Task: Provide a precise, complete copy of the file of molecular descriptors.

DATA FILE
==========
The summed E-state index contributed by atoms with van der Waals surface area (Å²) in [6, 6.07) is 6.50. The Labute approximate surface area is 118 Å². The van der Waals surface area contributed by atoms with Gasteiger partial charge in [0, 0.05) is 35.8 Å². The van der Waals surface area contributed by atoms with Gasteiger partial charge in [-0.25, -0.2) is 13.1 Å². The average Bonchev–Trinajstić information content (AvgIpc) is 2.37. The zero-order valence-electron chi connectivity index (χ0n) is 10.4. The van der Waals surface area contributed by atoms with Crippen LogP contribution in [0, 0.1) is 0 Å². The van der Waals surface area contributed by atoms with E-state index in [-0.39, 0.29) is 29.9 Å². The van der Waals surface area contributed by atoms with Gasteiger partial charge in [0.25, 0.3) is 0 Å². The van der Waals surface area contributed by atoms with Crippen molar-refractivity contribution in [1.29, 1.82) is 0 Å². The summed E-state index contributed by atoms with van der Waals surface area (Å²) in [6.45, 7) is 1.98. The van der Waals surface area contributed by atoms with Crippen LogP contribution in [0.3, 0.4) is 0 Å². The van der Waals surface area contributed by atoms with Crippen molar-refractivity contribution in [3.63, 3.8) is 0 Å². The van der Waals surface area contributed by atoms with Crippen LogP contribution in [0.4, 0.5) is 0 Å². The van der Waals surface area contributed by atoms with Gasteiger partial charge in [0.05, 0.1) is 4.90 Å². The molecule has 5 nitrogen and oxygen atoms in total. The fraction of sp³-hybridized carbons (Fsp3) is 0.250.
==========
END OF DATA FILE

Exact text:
The summed E-state index contributed by atoms with van der Waals surface area (Å²) in [6, 6.07) is 6.50. The Labute approximate surface area is 118 Å². The van der Waals surface area contributed by atoms with Gasteiger partial charge in [0, 0.05) is 35.8 Å². The van der Waals surface area contributed by atoms with Gasteiger partial charge in [-0.25, -0.2) is 13.1 Å². The average Bonchev–Trinajstić information content (AvgIpc) is 2.37. The zero-order valence-electron chi connectivity index (χ0n) is 10.4. The van der Waals surface area contributed by atoms with Crippen LogP contribution in [0, 0.1) is 0 Å². The van der Waals surface area contributed by atoms with E-state index in [-0.39, 0.29) is 29.9 Å². The van der Waals surface area contributed by atoms with Gasteiger partial charge in [0.25, 0.3) is 0 Å². The van der Waals surface area contributed by atoms with Crippen molar-refractivity contribution in [1.29, 1.82) is 0 Å². The summed E-state index contributed by atoms with van der Waals surface area (Å²) in [6.45, 7) is 1.98. The van der Waals surface area contributed by atoms with Crippen LogP contribution in [0.3, 0.4) is 0 Å². The van der Waals surface area contributed by atoms with Crippen molar-refractivity contribution in [3.63, 3.8) is 0 Å². The van der Waals surface area contributed by atoms with Crippen LogP contribution in [0.4, 0.5) is 0 Å². The van der Waals surface area contributed by atoms with Gasteiger partial charge in [0.05, 0.1) is 4.90 Å². The molecule has 5 nitrogen and oxygen atoms in total. The fraction of sp³-hybridized carbons (Fsp3) is 0.250.